USDA bars new research at meat animal research center
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WASHINGTON, March 9, 2015 - The USDA today announced a moratorium on new animal research projects conducted at the U.S. Meat Animal Research Center (MARC) in southern Nebraska that will remain in place until new procedures ensuring greater accountability for animal welfare are fully implemented."
The moratorium was announced at the same time as the draft results of an independent review of the agency were released. The review was ordered by Agriculture Secretary Tom Vilsack following a New York Times story that said staff at the facility had failed to follow animal welfare standards in the treatment of cows, pigs and sheep in some instances going back to 1985.
The review faulted the committee charged with overseeing animal care with failing to properly oversee those operations and other administrative shortcomings.
“As we move forward to update policies and practices at this and other facilities within USDA's research purview, we also recognize the importance of the work performed at the MARC center to the American agricultural economy, consumers and food safety systems,” Vilsack said in a statement. “However, it is imperative that all USDA research activities be carried out in a manner consistent with our high standards for humane and responsible treatment of animals in our care.”
Additionally, “It is important to note that the independent review did not find mistreatment of animals presently taking place at the MARC center,” Vilsack said.
Vilsack directed that following five actions be taken immediately:
1. Strengthening procedures and accountability for the MARC Institutional Animal Care and Use Committee charged with overseeing and approving MARC research projects and ensuring humane treatment of animals within the facility (and not allowing any new research projects to begin at the Center until these new procedures are fully implemented);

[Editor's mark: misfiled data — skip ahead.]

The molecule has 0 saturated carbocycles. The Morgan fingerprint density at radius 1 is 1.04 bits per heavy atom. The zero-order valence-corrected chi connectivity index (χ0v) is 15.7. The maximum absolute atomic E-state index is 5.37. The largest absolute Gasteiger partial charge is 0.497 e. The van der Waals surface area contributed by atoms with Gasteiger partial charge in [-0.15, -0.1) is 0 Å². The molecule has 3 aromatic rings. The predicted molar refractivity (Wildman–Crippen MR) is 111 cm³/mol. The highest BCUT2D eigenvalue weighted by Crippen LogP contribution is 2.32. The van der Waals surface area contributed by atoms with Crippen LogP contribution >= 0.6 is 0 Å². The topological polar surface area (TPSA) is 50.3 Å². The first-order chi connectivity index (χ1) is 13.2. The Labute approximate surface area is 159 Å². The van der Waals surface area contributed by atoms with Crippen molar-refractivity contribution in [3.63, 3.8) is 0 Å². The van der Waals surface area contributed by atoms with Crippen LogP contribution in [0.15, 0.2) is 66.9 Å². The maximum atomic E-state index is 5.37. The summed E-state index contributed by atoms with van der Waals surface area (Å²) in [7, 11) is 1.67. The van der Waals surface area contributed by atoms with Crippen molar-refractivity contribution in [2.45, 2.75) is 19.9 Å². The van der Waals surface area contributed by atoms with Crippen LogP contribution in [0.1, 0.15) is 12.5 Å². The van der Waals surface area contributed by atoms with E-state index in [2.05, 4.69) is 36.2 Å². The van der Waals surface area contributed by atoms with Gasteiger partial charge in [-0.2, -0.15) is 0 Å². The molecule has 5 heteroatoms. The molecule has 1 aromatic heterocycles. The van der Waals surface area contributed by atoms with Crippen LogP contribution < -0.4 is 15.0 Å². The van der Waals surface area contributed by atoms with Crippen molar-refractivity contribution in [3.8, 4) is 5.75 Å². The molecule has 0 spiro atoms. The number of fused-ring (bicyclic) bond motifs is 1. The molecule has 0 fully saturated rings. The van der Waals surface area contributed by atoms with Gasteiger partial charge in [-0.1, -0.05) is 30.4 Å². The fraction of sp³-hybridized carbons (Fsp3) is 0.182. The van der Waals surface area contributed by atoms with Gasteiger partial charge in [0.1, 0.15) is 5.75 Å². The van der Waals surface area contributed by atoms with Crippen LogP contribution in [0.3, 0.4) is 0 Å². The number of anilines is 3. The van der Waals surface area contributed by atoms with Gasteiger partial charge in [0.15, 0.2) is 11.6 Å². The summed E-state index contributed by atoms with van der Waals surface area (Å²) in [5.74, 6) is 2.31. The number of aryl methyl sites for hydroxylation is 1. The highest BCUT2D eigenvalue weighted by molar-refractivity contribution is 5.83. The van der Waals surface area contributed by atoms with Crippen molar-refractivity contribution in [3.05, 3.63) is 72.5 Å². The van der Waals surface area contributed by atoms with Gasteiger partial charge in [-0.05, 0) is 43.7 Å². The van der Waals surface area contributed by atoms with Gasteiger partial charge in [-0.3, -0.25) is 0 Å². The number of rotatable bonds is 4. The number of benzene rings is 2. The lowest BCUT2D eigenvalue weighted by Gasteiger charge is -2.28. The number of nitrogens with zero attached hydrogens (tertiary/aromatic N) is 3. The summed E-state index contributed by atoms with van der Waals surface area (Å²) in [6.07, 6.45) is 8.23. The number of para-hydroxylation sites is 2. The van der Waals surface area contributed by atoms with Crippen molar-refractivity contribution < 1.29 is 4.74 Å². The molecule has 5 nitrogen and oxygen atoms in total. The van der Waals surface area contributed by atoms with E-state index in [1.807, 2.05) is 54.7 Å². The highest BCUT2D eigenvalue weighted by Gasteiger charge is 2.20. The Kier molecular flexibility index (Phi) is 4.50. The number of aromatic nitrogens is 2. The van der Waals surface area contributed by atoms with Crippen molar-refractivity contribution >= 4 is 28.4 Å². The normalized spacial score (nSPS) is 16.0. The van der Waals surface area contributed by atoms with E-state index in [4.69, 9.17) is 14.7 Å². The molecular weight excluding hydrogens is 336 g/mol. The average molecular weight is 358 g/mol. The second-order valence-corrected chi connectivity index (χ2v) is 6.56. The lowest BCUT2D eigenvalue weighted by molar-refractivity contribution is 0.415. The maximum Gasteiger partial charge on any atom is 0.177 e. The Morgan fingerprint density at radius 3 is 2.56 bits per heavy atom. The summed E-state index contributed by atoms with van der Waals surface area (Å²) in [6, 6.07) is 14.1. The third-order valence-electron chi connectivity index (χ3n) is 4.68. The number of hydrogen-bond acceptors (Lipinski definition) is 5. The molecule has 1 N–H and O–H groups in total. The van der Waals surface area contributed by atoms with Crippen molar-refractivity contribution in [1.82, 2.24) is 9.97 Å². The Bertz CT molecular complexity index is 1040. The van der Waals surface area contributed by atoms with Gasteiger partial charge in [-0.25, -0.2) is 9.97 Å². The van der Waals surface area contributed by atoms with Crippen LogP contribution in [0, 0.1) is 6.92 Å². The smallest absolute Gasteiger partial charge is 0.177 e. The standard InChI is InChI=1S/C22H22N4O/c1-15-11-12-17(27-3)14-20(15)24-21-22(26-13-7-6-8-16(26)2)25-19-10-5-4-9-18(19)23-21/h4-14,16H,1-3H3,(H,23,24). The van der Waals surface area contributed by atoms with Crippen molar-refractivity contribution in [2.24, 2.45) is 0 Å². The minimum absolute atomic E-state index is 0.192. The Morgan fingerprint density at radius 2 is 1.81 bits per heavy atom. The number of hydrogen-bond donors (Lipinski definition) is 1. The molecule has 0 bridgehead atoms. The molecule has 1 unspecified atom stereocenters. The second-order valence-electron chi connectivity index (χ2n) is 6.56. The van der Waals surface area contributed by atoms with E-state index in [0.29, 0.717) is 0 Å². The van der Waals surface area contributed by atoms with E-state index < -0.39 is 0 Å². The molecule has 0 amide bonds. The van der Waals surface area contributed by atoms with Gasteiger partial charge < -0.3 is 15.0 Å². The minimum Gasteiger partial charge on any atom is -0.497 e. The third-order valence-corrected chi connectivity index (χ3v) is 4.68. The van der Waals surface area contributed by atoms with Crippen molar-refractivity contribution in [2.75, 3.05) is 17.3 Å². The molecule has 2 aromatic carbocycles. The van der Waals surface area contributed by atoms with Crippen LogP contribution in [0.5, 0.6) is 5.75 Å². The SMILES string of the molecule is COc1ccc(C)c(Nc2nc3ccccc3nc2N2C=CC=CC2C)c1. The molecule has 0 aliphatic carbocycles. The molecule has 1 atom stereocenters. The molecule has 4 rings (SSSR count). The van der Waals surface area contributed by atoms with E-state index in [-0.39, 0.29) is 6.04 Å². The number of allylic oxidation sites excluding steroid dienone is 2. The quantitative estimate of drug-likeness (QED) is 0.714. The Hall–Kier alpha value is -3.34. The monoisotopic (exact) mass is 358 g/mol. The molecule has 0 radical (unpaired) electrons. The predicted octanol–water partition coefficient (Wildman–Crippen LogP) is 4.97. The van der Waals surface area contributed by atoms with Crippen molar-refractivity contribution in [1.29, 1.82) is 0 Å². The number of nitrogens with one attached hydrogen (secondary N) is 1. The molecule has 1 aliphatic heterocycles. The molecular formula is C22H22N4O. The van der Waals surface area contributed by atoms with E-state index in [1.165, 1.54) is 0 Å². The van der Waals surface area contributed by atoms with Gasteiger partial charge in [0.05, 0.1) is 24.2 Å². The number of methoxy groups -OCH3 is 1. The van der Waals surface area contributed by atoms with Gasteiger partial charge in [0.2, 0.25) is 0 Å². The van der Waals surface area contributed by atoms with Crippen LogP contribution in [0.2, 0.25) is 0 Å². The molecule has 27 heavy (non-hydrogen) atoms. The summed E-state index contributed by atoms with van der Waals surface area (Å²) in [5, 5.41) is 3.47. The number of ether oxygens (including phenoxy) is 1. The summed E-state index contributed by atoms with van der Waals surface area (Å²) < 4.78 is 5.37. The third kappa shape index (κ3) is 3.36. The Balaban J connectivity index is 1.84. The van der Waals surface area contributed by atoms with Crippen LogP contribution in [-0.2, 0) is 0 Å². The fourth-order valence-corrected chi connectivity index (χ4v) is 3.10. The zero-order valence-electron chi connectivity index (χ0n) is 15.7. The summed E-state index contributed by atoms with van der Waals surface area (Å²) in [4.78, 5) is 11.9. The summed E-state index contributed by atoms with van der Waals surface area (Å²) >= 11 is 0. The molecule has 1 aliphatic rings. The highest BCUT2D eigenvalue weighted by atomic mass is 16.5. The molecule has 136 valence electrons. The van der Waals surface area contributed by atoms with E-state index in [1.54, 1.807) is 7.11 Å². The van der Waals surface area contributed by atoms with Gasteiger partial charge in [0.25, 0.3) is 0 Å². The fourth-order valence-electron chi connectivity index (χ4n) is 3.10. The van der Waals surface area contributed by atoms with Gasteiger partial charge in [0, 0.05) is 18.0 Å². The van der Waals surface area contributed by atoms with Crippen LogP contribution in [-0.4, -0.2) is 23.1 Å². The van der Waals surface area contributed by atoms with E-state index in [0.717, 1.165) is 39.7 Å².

2. Updating electronic record-keeping practices at all facilities to ensure all animals are being appropriately monitored and cared for;
3. Updating training across all research facilities to ensure it is uniform, documented and meets USDA's standards for animal welfare;
4. Ensuring that there are clear lines of authority established for USDA and the University of Nebraska in the operation and management of the facility and its staff;
5. And ensuring that all animals in USDA research facilities are treated to uniformly high standards.
When he ordered the review, Vilsack also directed the Agriculture Research Service (ARS) to name the first ever Animal Ombudsman and ARS is updating reporting procedures to ensure animal welfare concerns are brought forward for action.
MARC, which currently houses 30,000 animals, is operated under a cooperative agreement between the University of Nebraska-Lincoln - which is responsible for building maintenance and operations - and the federal government, whose employees at MARC are “directly involved in the administration and conduct of research activities,” USDA said. That agreement does not explicitly attribute animal welfare responsibilities to either party.
Allegations of animal abuse and neglect at MARC surfaced in mid-January. The New York Times said its investigation found several inhumane breeding programs and episodes of violent animal mistreatment at the facility, including the starvation of 6,500 animals and more than 625 animal deaths due to mastitis - a painful, but treatable, infection of the udder - since 1985.
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The draft review released today will be open to public comment through March 18. The Agricultural Research Service panel which conducted the review found “without exception… healthy and well-cared for animals… handled with care and professionalism by dedicated staff members.”
Archie Clutter, dean of the University of Nebraska at Lincoln's Agricultural Research Division and director of its Agriculture Experiment Station, said “the animal care at the (MARC) center is consistent with the (ARS) report.”
“We have the highest quality of animal care accreditation… across all of our programs, including livestock,” Clutter told Agri-Pulse. That accreditation - from the Association for Assessment and Accreditation of Laboratory Animal Care International - was secured after a thorough review of all the research facility's projects and collaborative projects, he said.
Clutter said the Times article that implicated MARC in animal mistreatment was “not consistent with our work or experience with the center.”
MARC is also home to the Great Plains Veterinary Educational Center.
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